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Old 12-02-07, 07:27 PM   #1
phantomcow2
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Evacuated tube heaters

An alternative energy store opened up in my hometown. Their focus however, is solar. Not necessarily solar panels, but solar heating. They sell solar space heaters, and solar water heaters. I had a good chat with the owner, and the product he seems most proud about is the evacuated tubes, which can be used for domestic water heating, or even space heating (through water). Apparently, one rack of 8 can heat 40 gallons of water. Each tube is probably 4" OD and 6' long. He says that in the summer, it can bring the water past a boil if allowed to.
Then I asked about winter performance.

He said obviously the performance is decreased when it's below freezing outside, but that these tubes will still bring the water to well over temperature for domestic water use. I am a bit intrigued by this. I guess the actual heat pipe system has that glass tube shrouding it so that there is a vacuum inside. The brochure of the tube says that the pressure is approximately 10^-5mBar, so that's quite a vacuum indeed. The owner said that this vacuum allows the unit to still function well when it otherwise wouldn't. I was just curious to see if anybody here has experience with evacuated tube solar heaters; what is your experience in regards to cold weather performance?
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Old 12-03-07, 01:22 AM   #2
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Solar space heaters? Wait..what? I don't understand.
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Old 12-03-07, 01:57 AM   #3
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i still don't get how it works. won't they break when it hails?

http://www.sssolar.com/collectors/heatpipetech.asp
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Old 12-03-07, 03:31 AM   #4
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i still don't get how it works. won't they break when it hails?

http://www.sssolar.com/collectors/heatpipetech.asp
Interesting point, goldfishin
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Old 12-03-07, 04:12 AM   #5
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Think of a tube containing a heat carrying fluid which cold be anything from helium to glycol. Center that tube inside another tube with a vacuum between the two tubes. Make the outer tube resistant to hail and transparent to heat radiation. Place the two tubes at the focus of a parabolic reflector much as the manufacturer puts a filament or H.I.D. emitter at the focus of your bike headlight. Aim the reflector at the sun. Light bounces of of the reflector, passes through the outer tube, and is absorbed by the inner tube. The vacuum keeps the inner tube from losing its precious heat energy. In winter the lower angle of the Sun to the horizon makes the light pass through more atmosphere so less heat gets to the collector. Not a problem at the Equator, a deal killer above the Arctic Circle. An active tracking system helps, how much I do not know. Maybe 20% to 40%? Some systems have compound, complex reflectors which reduce or eliminate the need for tracking. Check $$$ required per therm of heat energy gained to compare these systems with other set-ups.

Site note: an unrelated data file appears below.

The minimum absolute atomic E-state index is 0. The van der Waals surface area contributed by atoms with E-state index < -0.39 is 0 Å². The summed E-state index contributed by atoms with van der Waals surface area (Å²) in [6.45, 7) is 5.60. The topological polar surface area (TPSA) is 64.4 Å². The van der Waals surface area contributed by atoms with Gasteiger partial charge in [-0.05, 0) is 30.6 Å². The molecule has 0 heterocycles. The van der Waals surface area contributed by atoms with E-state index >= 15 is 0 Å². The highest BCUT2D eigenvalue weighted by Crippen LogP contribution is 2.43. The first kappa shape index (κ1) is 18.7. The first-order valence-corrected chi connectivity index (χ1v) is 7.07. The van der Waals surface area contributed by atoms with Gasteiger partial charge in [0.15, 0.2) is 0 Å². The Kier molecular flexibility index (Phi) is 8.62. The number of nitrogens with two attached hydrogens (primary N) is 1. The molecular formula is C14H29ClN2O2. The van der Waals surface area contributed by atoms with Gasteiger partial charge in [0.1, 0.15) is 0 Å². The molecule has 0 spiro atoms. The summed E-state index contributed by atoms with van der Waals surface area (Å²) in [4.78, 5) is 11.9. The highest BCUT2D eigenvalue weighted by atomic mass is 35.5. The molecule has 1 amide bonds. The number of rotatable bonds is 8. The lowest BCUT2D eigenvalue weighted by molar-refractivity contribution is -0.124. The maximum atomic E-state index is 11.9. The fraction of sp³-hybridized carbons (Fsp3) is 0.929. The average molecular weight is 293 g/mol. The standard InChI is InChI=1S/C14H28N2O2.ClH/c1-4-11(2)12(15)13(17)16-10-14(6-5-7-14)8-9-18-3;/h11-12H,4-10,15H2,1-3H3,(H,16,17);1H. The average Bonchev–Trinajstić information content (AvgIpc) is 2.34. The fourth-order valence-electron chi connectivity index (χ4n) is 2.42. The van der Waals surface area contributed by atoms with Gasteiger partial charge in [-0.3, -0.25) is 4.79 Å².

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Old 12-03-07, 07:01 AM   #6
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The owner said that these are rated for impact of 1.5" hail. I've lived here all my life, and I've seen hail no more than 4 times.
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Old 12-03-07, 02:20 PM   #7
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Vacuum is a great insulator, imagine storm-windows with vacuum instead of air in that gap. The vacuum keeps the higher-heat concentrated in the center tube from being radiated out to the atmosphere.
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Old 12-03-07, 04:11 PM   #8
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well, it is a good insulator. 10^-5 mbars is pretty good. I suspect the guy is right, that these things will easily heat that tank to 150 degrees. Impressive
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Old 12-03-07, 10:16 PM   #9
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I am going to try and buy just one of these tubes. It's 100 bucks a tube, so it's something I can play with. I'd like to see how much heat I can get from just one tube, while the tube sits in cold weather.
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Old 12-03-07, 10:22 PM   #10
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Vacuum insulation kicks ass. Sounds like an interesting idea.
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Old 12-03-07, 10:44 PM   #11
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well I am mostly interested in the performance of these tubes in cold weather. The purpose is to generate heat. I suspect that one could get tubes to preheat the water that reaches ones furnace, so the furnace has to heat the water that much less. I am fascinated by these things though, and it's worth investigating.
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Old 12-03-07, 10:44 PM   #12
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Most importantly, I want quantifiable results.
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